- Nuclear reactor shut down? Fix it. We are staying under.
- High pressure air leak? Nope, find it with a broom and fix it.
- Electrical fire? Put it out. We are staying deep and dark.
- Smokey air from the electrical fire? Put on an Emergency Breathing Apparatus (EBA) and suffer.
- Hydraulic leak? Plug it. Don't forget to clean up and degrease everything. While you are at it, polish the rest of the boat.
- Raging fire from a hydraulic leak? Nah, we have fire teams for that.
- Water in the people tank? Also known as "Hole in the hull" or FLOODING! Well, that depends... how bad is it exactly?
Yeah, having to use an "Emergency Blow" is some serious shit. However; if you are conducting training, on a "Dependants" cruise or performing an inspection, this is possibly the most fun you can have in 45 seconds on a Submarine.
Side bar - The Submarine Fleet and the sailors who serve in it are often referred to as the "Silent Service".
This phrase refers to the vessels themselves; as they are exceedingly quiet.9 It also refers to the sailors that crew them, as they tend have unusually high security clearances and have a legal responsibility as well as an internal code that forbids speaking about the vast majority of things they do. See? one phrase, two meanings! Isn't the Navy smart and funny?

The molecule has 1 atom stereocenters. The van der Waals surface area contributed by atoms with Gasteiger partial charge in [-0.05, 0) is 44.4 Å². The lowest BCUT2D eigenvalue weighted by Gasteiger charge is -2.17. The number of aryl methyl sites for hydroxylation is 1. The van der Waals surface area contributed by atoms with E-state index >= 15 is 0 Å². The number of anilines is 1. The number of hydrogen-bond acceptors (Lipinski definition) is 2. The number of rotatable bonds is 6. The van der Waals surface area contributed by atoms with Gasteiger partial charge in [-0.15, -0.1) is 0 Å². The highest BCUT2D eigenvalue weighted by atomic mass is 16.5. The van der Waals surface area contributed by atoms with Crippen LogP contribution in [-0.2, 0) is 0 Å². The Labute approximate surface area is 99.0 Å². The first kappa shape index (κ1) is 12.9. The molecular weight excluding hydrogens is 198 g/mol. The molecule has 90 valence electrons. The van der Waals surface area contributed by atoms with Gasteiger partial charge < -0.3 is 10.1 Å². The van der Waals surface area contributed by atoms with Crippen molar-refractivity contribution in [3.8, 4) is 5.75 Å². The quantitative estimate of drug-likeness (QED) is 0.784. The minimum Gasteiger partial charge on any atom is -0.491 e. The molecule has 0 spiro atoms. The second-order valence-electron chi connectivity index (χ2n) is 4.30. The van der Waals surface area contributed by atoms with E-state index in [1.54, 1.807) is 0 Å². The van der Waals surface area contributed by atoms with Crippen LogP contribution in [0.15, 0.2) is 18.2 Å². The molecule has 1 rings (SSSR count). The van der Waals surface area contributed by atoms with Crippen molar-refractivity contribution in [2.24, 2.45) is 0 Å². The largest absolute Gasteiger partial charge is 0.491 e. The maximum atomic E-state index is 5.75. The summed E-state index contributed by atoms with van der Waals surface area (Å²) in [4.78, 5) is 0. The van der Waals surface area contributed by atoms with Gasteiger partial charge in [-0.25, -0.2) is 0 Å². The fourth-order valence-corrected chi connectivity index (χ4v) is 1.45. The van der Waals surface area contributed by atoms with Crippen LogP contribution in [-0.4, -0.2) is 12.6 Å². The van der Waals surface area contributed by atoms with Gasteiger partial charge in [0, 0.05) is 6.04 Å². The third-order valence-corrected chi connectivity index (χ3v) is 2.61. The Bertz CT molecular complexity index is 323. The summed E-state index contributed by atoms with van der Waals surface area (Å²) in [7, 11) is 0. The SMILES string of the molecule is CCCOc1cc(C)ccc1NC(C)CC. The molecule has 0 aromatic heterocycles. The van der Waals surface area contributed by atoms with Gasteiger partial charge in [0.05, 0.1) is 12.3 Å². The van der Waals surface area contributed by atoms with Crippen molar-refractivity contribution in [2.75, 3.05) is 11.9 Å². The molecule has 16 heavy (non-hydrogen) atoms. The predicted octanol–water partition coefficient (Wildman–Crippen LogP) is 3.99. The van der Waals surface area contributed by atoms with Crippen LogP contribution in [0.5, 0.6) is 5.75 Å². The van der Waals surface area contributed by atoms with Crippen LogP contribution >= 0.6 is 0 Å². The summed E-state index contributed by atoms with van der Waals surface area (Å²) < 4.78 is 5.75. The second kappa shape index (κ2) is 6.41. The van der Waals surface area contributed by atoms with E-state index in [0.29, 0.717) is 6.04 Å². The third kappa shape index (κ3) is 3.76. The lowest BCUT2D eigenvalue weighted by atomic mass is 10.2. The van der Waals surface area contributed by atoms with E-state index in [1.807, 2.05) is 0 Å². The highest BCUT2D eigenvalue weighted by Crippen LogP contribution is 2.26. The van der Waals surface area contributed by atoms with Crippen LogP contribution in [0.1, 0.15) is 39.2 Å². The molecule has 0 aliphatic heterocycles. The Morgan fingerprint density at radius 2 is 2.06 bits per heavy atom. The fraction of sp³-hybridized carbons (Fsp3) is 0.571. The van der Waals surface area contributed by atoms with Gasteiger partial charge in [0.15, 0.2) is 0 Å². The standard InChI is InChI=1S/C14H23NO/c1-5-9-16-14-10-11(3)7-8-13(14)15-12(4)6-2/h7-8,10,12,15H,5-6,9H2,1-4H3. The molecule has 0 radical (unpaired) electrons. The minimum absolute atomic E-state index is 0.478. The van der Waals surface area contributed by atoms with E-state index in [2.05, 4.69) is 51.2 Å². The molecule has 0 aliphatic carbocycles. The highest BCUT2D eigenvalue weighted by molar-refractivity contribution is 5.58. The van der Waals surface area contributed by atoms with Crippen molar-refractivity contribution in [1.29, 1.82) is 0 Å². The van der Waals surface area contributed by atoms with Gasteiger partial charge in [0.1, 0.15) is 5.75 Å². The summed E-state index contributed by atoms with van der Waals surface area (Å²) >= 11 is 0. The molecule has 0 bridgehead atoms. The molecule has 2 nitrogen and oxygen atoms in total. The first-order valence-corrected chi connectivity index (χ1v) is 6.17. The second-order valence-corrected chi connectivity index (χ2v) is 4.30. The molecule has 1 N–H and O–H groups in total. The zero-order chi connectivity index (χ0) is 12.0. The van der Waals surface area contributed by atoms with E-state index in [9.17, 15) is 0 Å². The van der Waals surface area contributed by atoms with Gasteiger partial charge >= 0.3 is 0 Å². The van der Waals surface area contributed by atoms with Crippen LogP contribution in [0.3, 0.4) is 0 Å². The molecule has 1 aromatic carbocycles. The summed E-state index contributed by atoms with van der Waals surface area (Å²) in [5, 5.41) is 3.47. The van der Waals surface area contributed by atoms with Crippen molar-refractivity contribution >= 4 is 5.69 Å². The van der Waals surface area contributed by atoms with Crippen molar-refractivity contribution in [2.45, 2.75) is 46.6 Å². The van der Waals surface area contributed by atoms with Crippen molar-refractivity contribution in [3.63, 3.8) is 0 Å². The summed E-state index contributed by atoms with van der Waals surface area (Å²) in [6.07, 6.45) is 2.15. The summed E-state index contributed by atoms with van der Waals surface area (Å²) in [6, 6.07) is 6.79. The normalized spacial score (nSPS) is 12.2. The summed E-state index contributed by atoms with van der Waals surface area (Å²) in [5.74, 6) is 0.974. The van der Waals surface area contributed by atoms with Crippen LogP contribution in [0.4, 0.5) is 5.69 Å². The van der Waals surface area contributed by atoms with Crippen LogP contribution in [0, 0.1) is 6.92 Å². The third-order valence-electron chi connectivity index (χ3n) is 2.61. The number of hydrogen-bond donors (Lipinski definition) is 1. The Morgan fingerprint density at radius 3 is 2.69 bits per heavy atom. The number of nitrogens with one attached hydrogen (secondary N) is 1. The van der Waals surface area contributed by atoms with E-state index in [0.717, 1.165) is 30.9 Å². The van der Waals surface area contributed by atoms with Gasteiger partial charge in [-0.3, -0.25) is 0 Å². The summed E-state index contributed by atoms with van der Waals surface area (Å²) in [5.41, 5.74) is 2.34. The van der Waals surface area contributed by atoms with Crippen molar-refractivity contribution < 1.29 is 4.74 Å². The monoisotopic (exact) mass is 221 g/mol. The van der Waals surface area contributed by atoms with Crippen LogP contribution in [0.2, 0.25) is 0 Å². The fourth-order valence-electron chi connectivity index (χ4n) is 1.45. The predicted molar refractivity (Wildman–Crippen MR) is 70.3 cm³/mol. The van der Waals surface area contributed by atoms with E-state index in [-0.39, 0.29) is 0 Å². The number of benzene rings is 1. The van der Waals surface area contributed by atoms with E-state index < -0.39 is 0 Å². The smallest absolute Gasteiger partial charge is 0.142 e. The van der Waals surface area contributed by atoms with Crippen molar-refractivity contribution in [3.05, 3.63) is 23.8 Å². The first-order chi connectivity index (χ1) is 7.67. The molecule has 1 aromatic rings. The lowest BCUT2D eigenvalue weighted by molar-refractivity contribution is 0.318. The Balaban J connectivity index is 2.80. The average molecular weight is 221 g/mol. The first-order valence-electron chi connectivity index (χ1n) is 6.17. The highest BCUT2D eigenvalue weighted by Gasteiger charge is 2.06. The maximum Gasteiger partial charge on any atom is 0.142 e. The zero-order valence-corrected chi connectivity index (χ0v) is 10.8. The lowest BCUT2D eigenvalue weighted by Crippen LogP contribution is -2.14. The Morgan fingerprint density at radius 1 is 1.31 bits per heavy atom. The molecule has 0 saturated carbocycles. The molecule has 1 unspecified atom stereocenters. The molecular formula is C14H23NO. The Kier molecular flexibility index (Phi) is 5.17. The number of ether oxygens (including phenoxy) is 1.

1Yes, I am trying to be a good citizen and write some factual nodes in addition to other things. AKA earning my bullshit.
2Please work with me here, or set me straight if you know these better. It has been a LONG time since I have heard these, they may have changed and my memory is fading. Thank god.
3In this instance the diving officer is allowed to give a speed command. Direct speed, heading and depth commands are almost always the responsibility of the Conning Officer.)
4Ship-wide announcement system...we are not playing "Silent Service" at this point)
5The valves are spring loaded to shut if he releases them. Yes, the very life saving valves that are only used in dire life or death situations are wired to FAIL SHUT and therefore not allow the submarine to surface. I personally believe this is bass-ackward.
6Oh god...there's a zillion other nodes, "Backup, Redundant and Double Redundant systems on Submarines. For now, let's leave that at: I cannot think of a SINGLE system on a submarine that does not have a backup, from individual lights to the main reactor. Also, list of anything you can screw up on a submarine that will immediately kill you.
7We don't want seawater in our breathing air, now do we?)
8Submarines being referred to as "boats" (not ships) could be attributed to a variety of reasons: they were first called "Submarine boats" and the name was shortened, that vessels deployed from a ship (as the first submarines were) are technically called boats, that it remains a demeaning slang term for them, or that the Sailors who crew them take pride in being a bit off-kilter from the rest of the Navy.
9Quiet as in: there is a running Sea Story about whales bumping into submarines because it is dark and they can't hear them!